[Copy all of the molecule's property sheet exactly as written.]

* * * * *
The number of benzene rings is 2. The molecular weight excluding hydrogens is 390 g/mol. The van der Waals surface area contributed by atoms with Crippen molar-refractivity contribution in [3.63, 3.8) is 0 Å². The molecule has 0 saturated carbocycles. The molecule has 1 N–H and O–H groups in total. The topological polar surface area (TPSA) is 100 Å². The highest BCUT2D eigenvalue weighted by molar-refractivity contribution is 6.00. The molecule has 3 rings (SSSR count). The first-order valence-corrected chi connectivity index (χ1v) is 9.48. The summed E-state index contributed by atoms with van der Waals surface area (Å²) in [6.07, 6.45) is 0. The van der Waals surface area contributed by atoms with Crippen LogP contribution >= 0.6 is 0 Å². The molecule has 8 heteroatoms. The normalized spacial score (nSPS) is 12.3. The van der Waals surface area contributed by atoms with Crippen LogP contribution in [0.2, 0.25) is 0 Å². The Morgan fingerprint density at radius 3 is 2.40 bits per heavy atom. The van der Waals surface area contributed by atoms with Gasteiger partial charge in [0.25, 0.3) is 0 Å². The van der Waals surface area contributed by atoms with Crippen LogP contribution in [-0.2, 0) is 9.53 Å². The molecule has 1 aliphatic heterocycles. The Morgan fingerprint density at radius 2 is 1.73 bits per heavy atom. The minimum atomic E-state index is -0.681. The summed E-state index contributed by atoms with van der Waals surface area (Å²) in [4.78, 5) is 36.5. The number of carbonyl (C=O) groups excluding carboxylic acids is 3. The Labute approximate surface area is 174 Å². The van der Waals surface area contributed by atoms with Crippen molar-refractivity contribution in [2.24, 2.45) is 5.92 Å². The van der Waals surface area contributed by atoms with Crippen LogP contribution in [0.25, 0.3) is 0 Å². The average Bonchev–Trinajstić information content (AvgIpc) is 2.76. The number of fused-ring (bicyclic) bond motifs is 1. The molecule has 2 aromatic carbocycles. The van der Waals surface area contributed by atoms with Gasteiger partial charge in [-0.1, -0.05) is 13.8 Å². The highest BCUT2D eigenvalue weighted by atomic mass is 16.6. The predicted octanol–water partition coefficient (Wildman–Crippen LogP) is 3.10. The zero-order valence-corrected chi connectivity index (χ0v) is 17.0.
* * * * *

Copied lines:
The number of benzene rings is 2. The molecular weight excluding hydrogens is 390 g/mol. The van der Waals surface area contributed by atoms with Crippen molar-refractivity contribution in [3.63, 3.8) is 0 Å². The molecule has 0 saturated carbocycles. The molecule has 1 N–H and O–H groups in total. The topological polar surface area (TPSA) is 100 Å². The highest BCUT2D eigenvalue weighted by molar-refractivity contribution is 6.00. The molecule has 3 rings (SSSR count). The first-order valence-corrected chi connectivity index (χ1v) is 9.48. The summed E-state index contributed by atoms with van der Waals surface area (Å²) in [6.07, 6.45) is 0. The van der Waals surface area contributed by atoms with Crippen LogP contribution >= 0.6 is 0 Å². The molecule has 8 heteroatoms. The normalized spacial score (nSPS) is 12.3. The van der Waals surface area contributed by atoms with Crippen LogP contribution in [0.2, 0.25) is 0 Å². The Morgan fingerprint density at radius 3 is 2.40 bits per heavy atom. The van der Waals surface area contributed by atoms with Gasteiger partial charge in [0.25, 0.3) is 0 Å². The van der Waals surface area contributed by atoms with Crippen LogP contribution in [-0.2, 0) is 9.53 Å². The molecule has 1 aliphatic heterocycles. The Morgan fingerprint density at radius 2 is 1.73 bits per heavy atom. The minimum atomic E-state index is -0.681. The summed E-state index contributed by atoms with van der Waals surface area (Å²) in [4.78, 5) is 36.5. The number of carbonyl (C=O) groups excluding carboxylic acids is 3. The Labute approximate surface area is 174 Å². The van der Waals surface area contributed by atoms with Crippen molar-refractivity contribution in [2.24, 2.45) is 5.92 Å². The van der Waals surface area contributed by atoms with Crippen LogP contribution in [0.25, 0.3) is 0 Å². The average Bonchev–Trinajstić information content (AvgIpc) is 2.76. The number of fused-ring (bicyclic) bond motifs is 1. The molecule has 2 aromatic carbocycles. The van der Waals surface area contributed by atoms with Gasteiger partial charge in [-0.1, -0.05) is 13.8 Å². The highest BCUT2D eigenvalue weighted by atomic mass is 16.6. The predicted octanol–water partition coefficient (Wildman–Crippen LogP) is 3.10. The zero-order valence-corrected chi connectivity index (χ0v) is 17.0.